It’s a patently ridiculous scheme, even knowing as we do later that the jewel-bearer was in cahoots, but De Palma plays the trashy conceit to the hilt. As with the Langley sequence in Mission: Impossible, he has the patience to build tension by showing every element that goes into the heist: Laure making her move, one man rappelling down an air duct, another one assuming the role of a security guard, and still another lifting a key for the escape route. The timing has to be perfect, and there’s that same level of precision to De Palma’s choreography; if he weren’t a filmmaker, his sense of timing and logistics would have made him an ace professional thief. On top of that, he updates the “femme fatale” archetype from the Stanwyck model to the brazenly sexual likes of Romijn, much as he did with Melanie Griffith in his underrated 1984 thriller Body Double.
Following the heist, Laure needs to get out of France for good, and she enjoys the absurd fortune of stumbling across her doppelgänger (also played by Romijn, in a brunette wig) in a Paris apartment. The woman, Lily, is distraught over losing her husband and child, and she commits suicide, leaving Laure with a ready-made identity switch, a passport, and even a ticket to the United States. (The ridiculousness of this situation is explained later, but even then, it’s best to keep in mind that plausibility isn’t of much value in De Palma-land.) She also lucks into a first-class seat next to a wealthy, dashing American entrepreneur and statesman (Peter Coyote). Seven years later, the statesman is stationed permanently in Paris as America’s ambassador, and Laure/Lily is his camera-shy wife. When freelance photographer Nicolas Bardo (Antonio Banderas) cons his way into snapping a picture of the elusive Laure, and the shot circulates around the city, she becomes a target for the crooks she betrayed on a similar jewel heist. But that doesn’t stop her from trying to bilk her own husband for another 10 mil.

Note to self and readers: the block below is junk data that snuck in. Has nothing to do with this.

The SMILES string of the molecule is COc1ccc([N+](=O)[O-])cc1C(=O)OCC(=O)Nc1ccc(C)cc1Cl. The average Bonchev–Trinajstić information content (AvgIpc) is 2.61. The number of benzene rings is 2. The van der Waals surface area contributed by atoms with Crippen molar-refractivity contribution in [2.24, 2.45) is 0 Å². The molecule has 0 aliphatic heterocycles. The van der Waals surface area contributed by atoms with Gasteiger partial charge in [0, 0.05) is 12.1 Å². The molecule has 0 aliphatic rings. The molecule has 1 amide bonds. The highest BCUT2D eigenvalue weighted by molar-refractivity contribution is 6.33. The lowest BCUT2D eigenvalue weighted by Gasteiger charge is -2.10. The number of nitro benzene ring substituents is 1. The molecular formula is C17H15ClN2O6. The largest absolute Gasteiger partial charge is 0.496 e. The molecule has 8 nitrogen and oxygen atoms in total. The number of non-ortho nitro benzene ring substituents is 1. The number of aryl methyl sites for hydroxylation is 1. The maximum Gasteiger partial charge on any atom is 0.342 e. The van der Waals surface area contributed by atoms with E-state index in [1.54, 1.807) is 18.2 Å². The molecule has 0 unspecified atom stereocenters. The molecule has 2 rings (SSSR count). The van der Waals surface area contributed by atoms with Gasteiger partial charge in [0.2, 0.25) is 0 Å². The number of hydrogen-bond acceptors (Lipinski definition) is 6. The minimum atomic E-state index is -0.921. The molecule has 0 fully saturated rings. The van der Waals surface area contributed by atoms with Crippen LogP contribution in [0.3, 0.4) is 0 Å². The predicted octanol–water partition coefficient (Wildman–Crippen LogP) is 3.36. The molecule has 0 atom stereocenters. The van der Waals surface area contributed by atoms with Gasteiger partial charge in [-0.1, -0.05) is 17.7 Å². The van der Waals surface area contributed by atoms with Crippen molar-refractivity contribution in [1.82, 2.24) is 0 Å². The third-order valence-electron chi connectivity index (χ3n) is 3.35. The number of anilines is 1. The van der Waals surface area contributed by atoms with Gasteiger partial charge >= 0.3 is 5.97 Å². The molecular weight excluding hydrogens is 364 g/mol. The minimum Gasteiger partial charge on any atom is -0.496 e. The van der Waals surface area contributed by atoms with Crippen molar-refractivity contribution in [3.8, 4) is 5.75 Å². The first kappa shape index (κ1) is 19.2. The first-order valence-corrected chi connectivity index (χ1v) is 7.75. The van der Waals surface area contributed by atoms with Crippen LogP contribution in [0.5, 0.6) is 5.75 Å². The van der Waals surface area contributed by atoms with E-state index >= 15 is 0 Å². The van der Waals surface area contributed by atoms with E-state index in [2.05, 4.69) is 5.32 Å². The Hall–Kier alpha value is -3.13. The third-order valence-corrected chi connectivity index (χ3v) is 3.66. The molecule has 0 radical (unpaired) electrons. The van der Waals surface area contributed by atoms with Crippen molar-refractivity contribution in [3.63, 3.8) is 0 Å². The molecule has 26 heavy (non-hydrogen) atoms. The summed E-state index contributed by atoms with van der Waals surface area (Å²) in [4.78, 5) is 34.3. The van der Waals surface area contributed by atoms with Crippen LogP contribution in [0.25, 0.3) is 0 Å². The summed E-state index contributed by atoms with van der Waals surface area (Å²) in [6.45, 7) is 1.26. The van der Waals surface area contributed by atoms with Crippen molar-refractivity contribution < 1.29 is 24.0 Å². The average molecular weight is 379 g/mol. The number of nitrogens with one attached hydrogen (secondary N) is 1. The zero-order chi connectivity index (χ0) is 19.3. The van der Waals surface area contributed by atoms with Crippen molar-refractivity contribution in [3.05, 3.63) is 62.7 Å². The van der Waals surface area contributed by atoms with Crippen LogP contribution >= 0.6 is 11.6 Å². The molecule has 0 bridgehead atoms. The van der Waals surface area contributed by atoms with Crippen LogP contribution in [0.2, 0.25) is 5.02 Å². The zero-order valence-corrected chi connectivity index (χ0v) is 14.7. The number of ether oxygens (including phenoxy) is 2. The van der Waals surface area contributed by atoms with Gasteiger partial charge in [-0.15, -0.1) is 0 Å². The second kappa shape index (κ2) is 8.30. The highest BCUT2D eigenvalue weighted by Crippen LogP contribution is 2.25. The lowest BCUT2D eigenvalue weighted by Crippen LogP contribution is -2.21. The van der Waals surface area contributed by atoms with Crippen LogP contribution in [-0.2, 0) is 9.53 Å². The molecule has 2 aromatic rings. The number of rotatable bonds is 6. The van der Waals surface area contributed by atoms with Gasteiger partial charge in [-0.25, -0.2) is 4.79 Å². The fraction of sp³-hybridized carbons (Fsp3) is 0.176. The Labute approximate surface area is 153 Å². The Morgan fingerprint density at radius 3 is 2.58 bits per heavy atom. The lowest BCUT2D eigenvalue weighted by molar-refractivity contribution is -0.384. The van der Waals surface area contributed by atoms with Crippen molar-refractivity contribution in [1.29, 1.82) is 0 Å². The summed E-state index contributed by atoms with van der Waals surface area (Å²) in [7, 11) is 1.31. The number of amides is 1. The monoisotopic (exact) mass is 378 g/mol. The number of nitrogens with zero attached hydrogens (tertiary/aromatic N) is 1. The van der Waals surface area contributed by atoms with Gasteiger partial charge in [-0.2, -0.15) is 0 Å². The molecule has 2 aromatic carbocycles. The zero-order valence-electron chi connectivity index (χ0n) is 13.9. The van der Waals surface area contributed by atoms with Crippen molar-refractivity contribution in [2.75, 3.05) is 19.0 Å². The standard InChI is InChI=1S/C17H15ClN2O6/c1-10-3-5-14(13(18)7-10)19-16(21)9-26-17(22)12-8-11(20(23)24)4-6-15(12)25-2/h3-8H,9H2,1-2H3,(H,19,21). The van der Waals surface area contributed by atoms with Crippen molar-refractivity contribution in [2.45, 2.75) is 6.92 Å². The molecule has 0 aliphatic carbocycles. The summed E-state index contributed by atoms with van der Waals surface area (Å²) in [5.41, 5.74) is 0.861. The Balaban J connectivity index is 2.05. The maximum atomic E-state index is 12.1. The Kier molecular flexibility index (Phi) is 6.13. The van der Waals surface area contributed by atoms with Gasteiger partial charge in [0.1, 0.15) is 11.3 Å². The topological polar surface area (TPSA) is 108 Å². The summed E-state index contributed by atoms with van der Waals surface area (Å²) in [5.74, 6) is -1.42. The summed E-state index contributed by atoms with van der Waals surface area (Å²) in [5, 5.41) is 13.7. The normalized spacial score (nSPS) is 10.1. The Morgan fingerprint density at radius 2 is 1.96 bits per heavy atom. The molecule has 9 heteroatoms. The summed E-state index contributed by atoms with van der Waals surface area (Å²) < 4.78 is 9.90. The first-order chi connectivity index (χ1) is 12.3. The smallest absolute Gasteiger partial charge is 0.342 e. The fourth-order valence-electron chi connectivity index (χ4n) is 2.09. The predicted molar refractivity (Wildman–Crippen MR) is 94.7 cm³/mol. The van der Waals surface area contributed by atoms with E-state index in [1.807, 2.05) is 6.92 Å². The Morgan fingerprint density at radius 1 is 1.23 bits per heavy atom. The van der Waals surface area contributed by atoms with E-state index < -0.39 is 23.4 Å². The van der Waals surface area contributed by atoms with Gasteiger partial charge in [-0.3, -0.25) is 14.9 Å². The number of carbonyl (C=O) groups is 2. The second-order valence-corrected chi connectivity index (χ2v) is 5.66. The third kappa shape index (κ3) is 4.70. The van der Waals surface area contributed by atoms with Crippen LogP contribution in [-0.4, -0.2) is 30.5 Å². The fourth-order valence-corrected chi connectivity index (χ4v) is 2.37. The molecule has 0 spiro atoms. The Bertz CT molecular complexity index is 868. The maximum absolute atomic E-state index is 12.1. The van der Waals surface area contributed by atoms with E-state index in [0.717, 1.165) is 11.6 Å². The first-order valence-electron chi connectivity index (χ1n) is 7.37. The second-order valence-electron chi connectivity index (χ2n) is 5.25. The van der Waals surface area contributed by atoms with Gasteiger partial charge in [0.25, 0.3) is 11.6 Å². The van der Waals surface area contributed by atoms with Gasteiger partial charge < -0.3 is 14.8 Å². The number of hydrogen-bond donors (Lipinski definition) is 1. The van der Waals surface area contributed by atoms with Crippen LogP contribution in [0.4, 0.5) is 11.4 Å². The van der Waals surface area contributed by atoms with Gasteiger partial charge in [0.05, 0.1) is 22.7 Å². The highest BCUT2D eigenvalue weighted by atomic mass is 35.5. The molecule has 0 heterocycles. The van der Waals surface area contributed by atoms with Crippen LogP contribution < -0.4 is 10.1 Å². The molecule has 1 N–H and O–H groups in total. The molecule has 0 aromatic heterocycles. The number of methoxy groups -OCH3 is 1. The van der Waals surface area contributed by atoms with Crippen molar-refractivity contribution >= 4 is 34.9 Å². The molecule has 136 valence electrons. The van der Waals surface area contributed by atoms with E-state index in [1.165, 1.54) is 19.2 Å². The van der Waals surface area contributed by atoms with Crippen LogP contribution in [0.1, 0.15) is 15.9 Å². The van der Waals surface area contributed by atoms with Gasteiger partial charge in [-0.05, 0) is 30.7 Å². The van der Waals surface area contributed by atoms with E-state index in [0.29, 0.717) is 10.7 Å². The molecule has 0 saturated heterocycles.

The obvious antecedent to Romijn’s hardcore, post-feminist, icy blonde femme fatale is Sharon Stone in Paul Verhoeven’s Basic Instinct, another trashy tongue-in-cheek provocation. Romijn doesn’t pull off the role nearly as well—her try at a fakey French accent could barely be called an attempt, and her line-readings fall flat at crucial moments—but she looks the part, and when that part is of a woman who uses her sexuality to get what she wants, the casting makes sense. Her character also isn’t as clinical and obviously calculating as Stone’s, and she derives more pleasure from her bad-girl status. Take what’s perhaps the film’s most talked-about scene (aside from maybe the opening), where Laure/Lily does a striptease for a stranger at a biker bar just to make Nicolas jealous and pit the two men against each other. The payoff? She gets a good laugh out of it:
Much of the fun of Femme Fatale comes from how easily Laure/Lily undermines poor Nicolas, in spite of his certainty at various times that he’s put one over on her. In that sense, he unwittingly plays the Fred MacMurray part in Double Indemnity, one that’s been duplicated in crime films ever since—a smart guy, thinking he’s gamed the system, and believing he’s a step ahead, when in reality, the seductress who snagged him in a criminal plot to bilk her rich husband out of money has been firmly in control from the start. So there are a couple layers of irony to Nicolas tape-recording the following monologue, thinking he has incriminated her:
You know why no good deed goes unpunished? Because this world is hell, and you’re nothing but a fucking patsy. I made everybody think you kidnapped me so I could screw my husband out of 10 million bucks. That’s what it’s all about—me disappearing with 10 million bucks.
Of course, the tape recording doesn’t spare him the inevitable double-cross that will send him the way of MacMurray, but then again, De Palma plays his audience for patsies in the end, too, so we can sympathize. At the moment that Laure/Lily seems to meet her maker in the Seine, we’re suddenly thrust back in time seven years ago, when Laure met Lily, and Lily’s suicide set her fate on the track we’ve followed. Suddenly, the movie itself has a doppelgänger, except now Lily can take Laure’s path, and the world can change in the minor but crucial ways that will set everything right. It seems crazy for De Palma to cast Laure’s adventures as an extended dream of what might have been (“I’m your fucking fairy godmother,” she tells Lily. “I just dreamt your future, and mine too”), but he’s been preparing you for it the whole time, from little details like the “Deju Vue” posters rolled out on the Paris streets to the general feeling that you’re watching a movie about movies. And as you know, in movies, anything can happen.
Next week: Beau Travail
Mar. 19: The Way Of The Gun
Mar. 26: The Room
And in April… Animation Month! (Titles TBD.)